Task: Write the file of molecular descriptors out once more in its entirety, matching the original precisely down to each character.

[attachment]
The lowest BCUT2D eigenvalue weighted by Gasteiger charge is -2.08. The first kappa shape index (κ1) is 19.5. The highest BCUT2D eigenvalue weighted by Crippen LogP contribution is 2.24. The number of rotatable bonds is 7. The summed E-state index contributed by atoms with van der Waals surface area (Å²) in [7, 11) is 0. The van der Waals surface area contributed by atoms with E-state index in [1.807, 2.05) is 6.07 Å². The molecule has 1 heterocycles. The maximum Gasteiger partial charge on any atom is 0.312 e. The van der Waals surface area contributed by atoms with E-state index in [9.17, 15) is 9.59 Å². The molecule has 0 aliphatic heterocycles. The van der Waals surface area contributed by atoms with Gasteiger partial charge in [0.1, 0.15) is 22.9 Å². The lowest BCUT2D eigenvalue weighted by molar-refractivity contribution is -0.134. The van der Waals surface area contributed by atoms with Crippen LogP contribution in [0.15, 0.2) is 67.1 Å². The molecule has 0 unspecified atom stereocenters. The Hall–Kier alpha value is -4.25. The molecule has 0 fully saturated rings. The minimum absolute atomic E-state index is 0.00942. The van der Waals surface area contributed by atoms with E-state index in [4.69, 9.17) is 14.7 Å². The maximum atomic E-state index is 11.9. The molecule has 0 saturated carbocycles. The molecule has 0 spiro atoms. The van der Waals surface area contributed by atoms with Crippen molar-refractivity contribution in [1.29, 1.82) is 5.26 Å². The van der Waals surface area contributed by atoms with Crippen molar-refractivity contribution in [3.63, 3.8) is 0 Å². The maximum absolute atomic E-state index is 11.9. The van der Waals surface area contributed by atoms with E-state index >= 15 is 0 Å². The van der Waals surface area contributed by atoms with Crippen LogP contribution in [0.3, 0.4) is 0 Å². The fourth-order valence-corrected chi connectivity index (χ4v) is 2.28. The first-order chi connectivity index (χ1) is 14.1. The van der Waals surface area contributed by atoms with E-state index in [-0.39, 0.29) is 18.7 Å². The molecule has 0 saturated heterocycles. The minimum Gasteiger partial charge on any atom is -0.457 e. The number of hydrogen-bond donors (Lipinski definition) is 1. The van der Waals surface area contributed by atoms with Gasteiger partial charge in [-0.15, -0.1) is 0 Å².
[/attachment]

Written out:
The lowest BCUT2D eigenvalue weighted by Gasteiger charge is -2.08. The first kappa shape index (κ1) is 19.5. The highest BCUT2D eigenvalue weighted by Crippen LogP contribution is 2.24. The number of rotatable bonds is 7. The summed E-state index contributed by atoms with van der Waals surface area (Å²) in [7, 11) is 0. The van der Waals surface area contributed by atoms with E-state index in [1.807, 2.05) is 6.07 Å². The molecule has 1 heterocycles. The maximum Gasteiger partial charge on any atom is 0.312 e. The van der Waals surface area contributed by atoms with E-state index in [9.17, 15) is 9.59 Å². The molecule has 0 aliphatic heterocycles. The van der Waals surface area contributed by atoms with Gasteiger partial charge in [0.1, 0.15) is 22.9 Å². The lowest BCUT2D eigenvalue weighted by molar-refractivity contribution is -0.134. The van der Waals surface area contributed by atoms with Crippen LogP contribution in [0.15, 0.2) is 67.1 Å². The molecule has 0 unspecified atom stereocenters. The Hall–Kier alpha value is -4.25. The molecule has 0 fully saturated rings. The minimum absolute atomic E-state index is 0.00942. The van der Waals surface area contributed by atoms with E-state index in [4.69, 9.17) is 14.7 Å². The maximum atomic E-state index is 11.9. The molecule has 0 saturated carbocycles. The molecule has 0 spiro atoms. The van der Waals surface area contributed by atoms with Crippen molar-refractivity contribution in [1.29, 1.82) is 5.26 Å². The van der Waals surface area contributed by atoms with Crippen molar-refractivity contribution in [3.63, 3.8) is 0 Å². The maximum absolute atomic E-state index is 11.9. The van der Waals surface area contributed by atoms with E-state index >= 15 is 0 Å². The van der Waals surface area contributed by atoms with Crippen LogP contribution in [0.3, 0.4) is 0 Å². The fourth-order valence-corrected chi connectivity index (χ4v) is 2.28. The first-order chi connectivity index (χ1) is 14.1. The van der Waals surface area contributed by atoms with E-state index in [-0.39, 0.29) is 18.7 Å². The molecule has 0 saturated heterocycles. The minimum Gasteiger partial charge on any atom is -0.457 e. The number of hydrogen-bond donors (Lipinski definition) is 1. The van der Waals surface area contributed by atoms with Gasteiger partial charge in [-0.15, -0.1) is 0 Å².